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Heaphones In The Office




Headphones were once reserved for military personnel and telephone operators, but even as they made their way into our daily lives they still found a place in the modern workplace. Today more than half of people use headphones to boost their productivity at work, but are they helping? Headphones are seen as a way to minimize distractions and signal that you aren’t available to talk, but does research back it up?


Because modern offices have done away with both walls and cubicles in many cases, distractions are a constant problem for many workers. It is estimated that workers are distracted every 3-12 minutes in the modern office, and those interruptions cost an estimated $588 billion a year in the United States alone. They also cause increased stress and mistakes – a 2.8-second distraction can cause twice the number of errors, while a 4.4-second distraction can cause three times the number of errors. These interruptions and errors lead to slight increases in exhaustion, physical complaints, and anxiety.

Because of this, many workers have made headphones part of their daily ensemble. A whopping 78% of people believe that music increases productivity at work, while just 4% think it is a distraction. What’s more, four in five employers in the information services, data processing, food service, technology, hospitality, retail, and healthcare industries also believe music increases productivity. But 46% of people also say they use headphones to avoid conversation in the workplace, while 30% say they wear headphones to cancel out background noise. 

There are a lot of different reasons to wear headphones in the workplace:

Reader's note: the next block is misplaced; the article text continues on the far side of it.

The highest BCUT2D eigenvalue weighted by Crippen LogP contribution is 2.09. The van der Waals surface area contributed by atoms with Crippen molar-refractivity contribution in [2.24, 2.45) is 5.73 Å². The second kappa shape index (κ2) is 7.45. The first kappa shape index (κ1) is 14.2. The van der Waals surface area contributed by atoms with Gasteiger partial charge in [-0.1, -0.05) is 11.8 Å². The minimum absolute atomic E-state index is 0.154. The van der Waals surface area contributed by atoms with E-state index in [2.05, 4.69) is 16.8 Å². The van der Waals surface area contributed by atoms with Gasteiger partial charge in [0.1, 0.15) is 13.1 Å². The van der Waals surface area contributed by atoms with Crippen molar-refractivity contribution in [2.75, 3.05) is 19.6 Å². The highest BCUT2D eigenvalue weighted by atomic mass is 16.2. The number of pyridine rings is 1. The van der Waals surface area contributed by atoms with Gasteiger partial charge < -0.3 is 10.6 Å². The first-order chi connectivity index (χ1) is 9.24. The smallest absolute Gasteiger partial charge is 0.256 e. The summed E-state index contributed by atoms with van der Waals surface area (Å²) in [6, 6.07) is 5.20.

• Stress reduction
  • Making the day go faster
  • Signaling you don’t have time for conversation
  • Blocking out distractions

The type of music you listen to may also have an effect on your work. Music with lyrics, high intensity, or those that evoke emotions in the listener, such as a favorite song, may be more of a distraction than a help. Alternatively, soft music without lyrics, such as Classical or Baroque music, has been shown to improve reading comprehension and may provide the perfect diversion from the listener’s surroundings.

Dividing our attention for too long can actually be tiresome. Anything that requires our attention, even if enjoyable, uses mental energy. Dividing our attention between music and work can use additional mental energy and make us exhausted in the long run, so be careful about music choices in the workplace. Studies about whether music actually helps or hurts job performance are divided, but it does appear as though non-invasive background music may be a good thing for most people in the workplace.

Headphones have created privacy in public spaces where privacy is becoming more limited than ever, and music may help prevent distractions that lead to mistakes and stress. Learn more about the history of headphones and how they are used in the modern office below. You might be surprised by just how much more — or less — you will get done when you put on a pair of headphones and click play.

Brian Wallace is the Founder and President of NowSourcing, an industry leading infographic design agency , based in Louisville, KY and Cincinnati, OH which works with companies that range from startups to Fortune 500s. Brian also runs #LinkedInLocal events nationwide, hosts the Next Action Podcast, and has been named a Google Small Business Advisor for 2016-present and joined the SXSW Advisory Board in 2019. Follow Brian Wallace on LinkedIn as well as Twitter.